SIOUX CITY, Iowa (Reuters) - Senator Elizabeth Warren informally kicked off the 2020 Democratic presidential nominating fight on a weekend visit to Iowa, condemning the corrupting influence of money on politics and lamenting lost economic opportunities for working families.
In the state that holds the first presidential nominating contest in 13 months, Warren introduced herself to Iowa crowds with tales of her working-class upbringing in Oklahoma and emphasized her signature theme of income inequality.
“Washington works great for those with money but not for anyone else. We need to call this what it is, corruption pure and simple,” the Massachusetts senator told Democrats in Sioux City on the second of five public stops during her three-day visit.
It was an early jump on the race for Warren, who formed a presidential exploratory committee and began hiring staff this week. So far she is the biggest name to enter what promises to be a crowded Democratic field, with at least two dozen others considering a run.
Former Housing Secretary Julian Castro also has formed an exploratory committee, and former U.S. Representative John Delaney became the first Democrat to formally declare last year and has campaigned extensively in the state.
But Warren, 69, had Iowa to herself this weekend, and she used the time to make contacts with prominent state activists and court crowds with promises to fight what she called a rigged economic system that favors the wealthy.
“These are dangerous times for our country, and Iowa is going to play a big part in determining where we go next,” said Warren.
She has been one of the most outspoken critics of President Donald Trump, a Republican, but rarely mentioned him by name at her public events on Friday and Saturday.
In the Senate, Warren is also an outspoken critic of Wall Street and is a leader of the party’s progressive wing, but she could face competition in the nomination fight from other liberal voices such as fellow Senators Bernie Sanders and Kamala Harris.
Democrats face lingering tensions between their most liberal voices such as Warren and the more pragmatic wing, which includes former Vice President Joe Biden and several former governors and mayors who are considering running.
In Iowa, Warren said her childhood in Oklahoma shaped her populist economic views. She was the daughter of a janitor who lost work after a heart attack, forcing her mother to take a minimum wage job.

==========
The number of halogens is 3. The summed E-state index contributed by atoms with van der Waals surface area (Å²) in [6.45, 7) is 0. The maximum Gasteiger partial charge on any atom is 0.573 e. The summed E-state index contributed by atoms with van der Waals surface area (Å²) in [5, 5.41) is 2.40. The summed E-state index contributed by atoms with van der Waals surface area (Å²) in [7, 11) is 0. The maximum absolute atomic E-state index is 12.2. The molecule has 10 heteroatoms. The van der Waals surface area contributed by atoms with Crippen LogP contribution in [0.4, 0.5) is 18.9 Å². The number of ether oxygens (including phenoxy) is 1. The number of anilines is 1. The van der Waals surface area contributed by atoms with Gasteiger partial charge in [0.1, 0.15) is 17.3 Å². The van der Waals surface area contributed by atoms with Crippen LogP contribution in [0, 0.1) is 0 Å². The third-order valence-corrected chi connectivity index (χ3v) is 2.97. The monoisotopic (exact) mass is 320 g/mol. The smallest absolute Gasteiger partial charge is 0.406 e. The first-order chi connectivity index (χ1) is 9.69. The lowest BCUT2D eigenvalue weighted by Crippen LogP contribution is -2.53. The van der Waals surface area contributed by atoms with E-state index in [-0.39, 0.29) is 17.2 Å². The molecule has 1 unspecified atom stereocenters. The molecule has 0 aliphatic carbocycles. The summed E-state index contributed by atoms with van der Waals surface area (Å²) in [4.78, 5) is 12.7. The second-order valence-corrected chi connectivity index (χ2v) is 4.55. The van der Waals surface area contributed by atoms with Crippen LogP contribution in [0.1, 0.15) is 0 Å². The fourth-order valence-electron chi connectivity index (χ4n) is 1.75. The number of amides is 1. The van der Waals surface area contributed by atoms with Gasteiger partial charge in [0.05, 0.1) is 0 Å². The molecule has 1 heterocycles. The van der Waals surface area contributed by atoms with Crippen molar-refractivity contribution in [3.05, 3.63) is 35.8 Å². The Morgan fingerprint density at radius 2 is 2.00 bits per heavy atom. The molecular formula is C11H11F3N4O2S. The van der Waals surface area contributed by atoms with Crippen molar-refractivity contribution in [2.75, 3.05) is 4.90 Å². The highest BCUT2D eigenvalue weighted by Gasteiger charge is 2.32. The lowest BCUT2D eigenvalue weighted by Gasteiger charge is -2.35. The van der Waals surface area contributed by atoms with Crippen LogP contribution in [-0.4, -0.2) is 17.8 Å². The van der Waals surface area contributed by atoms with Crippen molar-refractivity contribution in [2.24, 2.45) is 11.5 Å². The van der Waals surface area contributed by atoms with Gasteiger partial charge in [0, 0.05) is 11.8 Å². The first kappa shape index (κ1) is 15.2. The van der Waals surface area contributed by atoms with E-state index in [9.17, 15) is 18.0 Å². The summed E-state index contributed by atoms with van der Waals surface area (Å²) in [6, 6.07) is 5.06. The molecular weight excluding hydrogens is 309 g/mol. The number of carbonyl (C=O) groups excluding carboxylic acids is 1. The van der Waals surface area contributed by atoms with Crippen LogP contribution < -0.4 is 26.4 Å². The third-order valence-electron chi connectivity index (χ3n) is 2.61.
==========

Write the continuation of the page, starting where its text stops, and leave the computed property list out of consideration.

“That minimum wage job saved our house and it saved our family,” Warren said. “Today, a minimum wage job in America will not keep a momma and a baby out of poverty. That’s why I’m in this fight.”
Local Democrats said they were anxious to start focusing on picking a challenger for Trump, although most said it was way too early for them to commit to a candidate.
“This is just the beginning, I’m excited to see it start,” said Lisa Koch, 48, an attorney from Council Bluffs who said she was a long-time fan of Warren’s but worried her gender, age or combative approach might turn off some voters.
Linda Drury, 62, of Holstein, Iowa, said she was impressed with Warren. She was afraid Warren might come off as angry, but “that’s not anger, that’s passion.”
A December Des Moines Register/CNN poll of likely 2020 Democratic caucus-goers in Iowa found Warren in fourth place with 8 percent support, trailing three candidates who have not yet entered the race - Biden at 32 percent, Sanders at 19 percent and former U.S. Representative Beto O’Rourke of Texas at 11 percent.
That poll found 65 percent of likely caucus-goers viewed Warren favorably, and 20 percent saw her unfavorably.
Angela Nelson, 50, a special education teacher from Omaha, Nebraska, said she was concerned to see questions raised about Warren’s likeability amid comparisons to Hillary Clinton, the unsuccessful 2016 Democratic nominee.
“It bothers me that there is this test of likability just because she is a woman,” Nelson said. “It’s time for our country to move beyond that.”
In Sioux City, Warren was asked by a member of the crowd about her controversial decision to take a DNA test to ease questions about her claims to Native American ancestry.
Trump frequently belittles Warren’s claims by calling her “Pocahantas,” but she faced criticism from fellow Democrats and Native Americans for taking the test.
“I am not a person of color. I am not a citizen of a tribe. Tribal citizenship is very different from ancestry. Tribes, and only tribes, determine tribal citizenship, and I respect that difference,” Warren said. “My decision was to put it all out there.”
Reporting by John Whitesides; Editing by Susan Thomas